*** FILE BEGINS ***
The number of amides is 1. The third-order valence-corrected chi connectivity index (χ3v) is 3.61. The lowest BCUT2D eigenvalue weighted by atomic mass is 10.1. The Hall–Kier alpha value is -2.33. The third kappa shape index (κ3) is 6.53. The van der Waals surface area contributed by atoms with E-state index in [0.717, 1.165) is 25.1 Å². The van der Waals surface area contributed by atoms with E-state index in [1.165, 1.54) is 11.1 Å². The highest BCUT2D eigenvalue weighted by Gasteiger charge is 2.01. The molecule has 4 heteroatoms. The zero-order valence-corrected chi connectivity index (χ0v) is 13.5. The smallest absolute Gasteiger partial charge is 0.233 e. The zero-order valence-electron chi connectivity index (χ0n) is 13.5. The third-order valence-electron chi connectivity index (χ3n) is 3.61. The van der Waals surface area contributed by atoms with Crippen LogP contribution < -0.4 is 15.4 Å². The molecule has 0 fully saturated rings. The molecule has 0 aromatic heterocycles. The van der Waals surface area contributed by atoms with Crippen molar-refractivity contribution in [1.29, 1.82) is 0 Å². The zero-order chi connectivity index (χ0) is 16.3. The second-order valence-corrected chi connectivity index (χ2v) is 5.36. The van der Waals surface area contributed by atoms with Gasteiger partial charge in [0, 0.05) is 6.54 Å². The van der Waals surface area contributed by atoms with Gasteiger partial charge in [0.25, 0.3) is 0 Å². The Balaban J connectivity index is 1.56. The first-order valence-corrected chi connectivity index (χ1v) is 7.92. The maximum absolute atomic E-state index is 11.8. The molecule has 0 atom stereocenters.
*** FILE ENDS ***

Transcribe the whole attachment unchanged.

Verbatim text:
The number of amides is 1. The third-order valence-corrected chi connectivity index (χ3v) is 3.61. The lowest BCUT2D eigenvalue weighted by atomic mass is 10.1. The Hall–Kier alpha value is -2.33. The third kappa shape index (κ3) is 6.53. The van der Waals surface area contributed by atoms with E-state index in [0.717, 1.165) is 25.1 Å². The van der Waals surface area contributed by atoms with E-state index in [1.165, 1.54) is 11.1 Å². The highest BCUT2D eigenvalue weighted by Gasteiger charge is 2.01. The molecule has 4 heteroatoms. The zero-order valence-corrected chi connectivity index (χ0v) is 13.5. The smallest absolute Gasteiger partial charge is 0.233 e. The zero-order valence-electron chi connectivity index (χ0n) is 13.5. The third-order valence-electron chi connectivity index (χ3n) is 3.61. The van der Waals surface area contributed by atoms with Crippen LogP contribution < -0.4 is 15.4 Å². The molecule has 0 fully saturated rings. The molecule has 0 aromatic heterocycles. The van der Waals surface area contributed by atoms with Crippen molar-refractivity contribution in [1.29, 1.82) is 0 Å². The zero-order chi connectivity index (χ0) is 16.3. The second-order valence-corrected chi connectivity index (χ2v) is 5.36. The van der Waals surface area contributed by atoms with Gasteiger partial charge in [0, 0.05) is 6.54 Å². The van der Waals surface area contributed by atoms with Gasteiger partial charge in [0.25, 0.3) is 0 Å². The Balaban J connectivity index is 1.56. The first-order valence-corrected chi connectivity index (χ1v) is 7.92. The maximum absolute atomic E-state index is 11.8. The molecule has 0 atom stereocenters.